The sudden closure of the Centenary Farmers’ Market, the main vegetable market in the capital city, has drawn a lot of criticism with many questioning the government’s abrupt decision.
It is true. Hundreds of vendors are affected even if they were provided temporary places to practice their trade. The government and the Thimphu Thromde had tried to clarify, but it has not convinced the doubters. The Opposition Party has now written to the government demanding a clarification on the decision.
The government had been quite clear on why they decided to restrict vendors at the CFM. It is the risk associated with Covid-19. But we surmise there are better reasons.
Apart from the risk of Covid-19, many Thimphu residents, if not policymakers, are of the view that the capital city is getting crowded and it has to be decongested. The CFM is one of the most crowded areas in the city for about four days a week. Many even wish there were several similar markets spread across the city, as they drive around looking for parking space and waste time.
The biggest complaint today is that everybody is rushing to the core city to establish their business. Whether it is a hotel, a small eatery, a grocery or a pan shop, everybody likes cramping around the same area. If it is not Norzin Lam, it is Changlam or the CFM area. We have failed to decongest the city even after opening up several local area plans from Dechenchholing to Babesa.
The failure on the part of decision-makers to stick to the plan has led to more and more people rushing to one area. We had a grand plan of opening community centres, neighbourhood nodes, commercial and residential areas in the once paddy fields of Thimphu. Farmers contributed land convinced that amenities would be spread across the city and that the value of their properties- land or buildings, would surge.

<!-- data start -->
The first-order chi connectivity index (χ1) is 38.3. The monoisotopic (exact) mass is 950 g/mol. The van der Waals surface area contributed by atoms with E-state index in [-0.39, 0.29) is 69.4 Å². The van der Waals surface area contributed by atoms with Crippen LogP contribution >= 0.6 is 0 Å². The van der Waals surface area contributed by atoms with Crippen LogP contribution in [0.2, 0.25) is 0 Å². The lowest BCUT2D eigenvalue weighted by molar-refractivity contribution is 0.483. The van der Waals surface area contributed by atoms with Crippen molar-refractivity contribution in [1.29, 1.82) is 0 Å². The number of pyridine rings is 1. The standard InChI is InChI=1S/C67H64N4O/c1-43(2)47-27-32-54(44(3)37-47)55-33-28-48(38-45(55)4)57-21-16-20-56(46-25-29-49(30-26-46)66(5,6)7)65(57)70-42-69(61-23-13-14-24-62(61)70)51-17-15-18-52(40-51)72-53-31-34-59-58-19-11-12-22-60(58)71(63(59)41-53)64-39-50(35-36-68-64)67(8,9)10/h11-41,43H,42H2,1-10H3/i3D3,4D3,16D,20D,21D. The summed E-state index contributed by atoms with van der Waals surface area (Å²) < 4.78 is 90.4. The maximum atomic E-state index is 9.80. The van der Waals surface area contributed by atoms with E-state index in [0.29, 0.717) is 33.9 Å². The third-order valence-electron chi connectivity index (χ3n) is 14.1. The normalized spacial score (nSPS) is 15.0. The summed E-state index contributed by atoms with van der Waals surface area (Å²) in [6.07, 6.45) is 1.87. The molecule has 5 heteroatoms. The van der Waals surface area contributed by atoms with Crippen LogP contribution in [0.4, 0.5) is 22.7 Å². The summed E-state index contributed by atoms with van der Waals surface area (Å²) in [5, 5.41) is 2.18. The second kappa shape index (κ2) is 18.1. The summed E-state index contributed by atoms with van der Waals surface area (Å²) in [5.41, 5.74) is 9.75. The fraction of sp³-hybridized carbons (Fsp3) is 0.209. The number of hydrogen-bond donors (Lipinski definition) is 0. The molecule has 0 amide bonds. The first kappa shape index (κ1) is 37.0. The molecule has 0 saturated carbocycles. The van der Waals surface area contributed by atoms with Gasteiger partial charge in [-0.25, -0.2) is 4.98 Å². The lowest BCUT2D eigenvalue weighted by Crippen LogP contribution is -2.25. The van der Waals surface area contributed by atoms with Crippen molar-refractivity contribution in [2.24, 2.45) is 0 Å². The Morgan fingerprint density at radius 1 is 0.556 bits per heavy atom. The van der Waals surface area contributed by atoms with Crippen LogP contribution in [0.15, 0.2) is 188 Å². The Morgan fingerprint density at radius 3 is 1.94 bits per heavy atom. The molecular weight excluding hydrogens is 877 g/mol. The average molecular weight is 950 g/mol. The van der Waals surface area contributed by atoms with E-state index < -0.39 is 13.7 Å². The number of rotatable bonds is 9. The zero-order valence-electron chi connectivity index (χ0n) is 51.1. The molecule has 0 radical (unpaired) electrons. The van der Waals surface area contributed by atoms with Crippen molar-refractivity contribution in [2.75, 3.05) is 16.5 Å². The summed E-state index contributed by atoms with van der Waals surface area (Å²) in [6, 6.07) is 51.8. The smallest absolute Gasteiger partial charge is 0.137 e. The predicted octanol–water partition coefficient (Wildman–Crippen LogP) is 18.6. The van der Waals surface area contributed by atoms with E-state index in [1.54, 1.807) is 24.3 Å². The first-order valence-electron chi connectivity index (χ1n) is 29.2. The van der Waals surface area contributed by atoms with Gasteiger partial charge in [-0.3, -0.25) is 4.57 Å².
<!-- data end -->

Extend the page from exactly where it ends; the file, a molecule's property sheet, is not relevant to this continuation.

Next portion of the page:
The value of land and landed property has increased. But it is because of shortage of land or houses, not because of the promised amenities. A building in Dechenchholing is worth a few shops on the Norzin Lam. This is the reality and this is because we cannot look beyond the core city area.
We can only decongest if we have facilities spread across the city. Why should people of Taba drive down to Olakha to fix a broken number plate? Why should residents of Debsi come to the CFM to buy a few kilograms of red rice or a bundle of nakey? Why should residents of upper Motithang or Jungshina rush to the CFM to buy some dry chillies or a kilogram of local Sikam?
Our businessmen are smarter than the policymakers. We are seeing a lot of hardware shops outside Norzin Lam. They know customers are spread across the city.
Ask any Changzamtog resident and they will say how thankful they are for converting an old school in the area into a well-managed vegetable market. There should be more of such in all the local area plans. This will not only decongest the capital city, but also help consumers and farmers in terms of competitive price.
Everybody knows how vendors thrive. It is their source of livelihood and there are hundreds of them. We should look into their interest. One way is giving the current registered vendors the preference to sell from the markets the thromde is going to establish. Trying to derail a good decision to decongest the town, even if not intended, is not going to benefit all.
Today, it is the CFM. There are many areas where our policymakers could look into. Some decisions are not popular, but if it is in the larger interest, we should go ahead.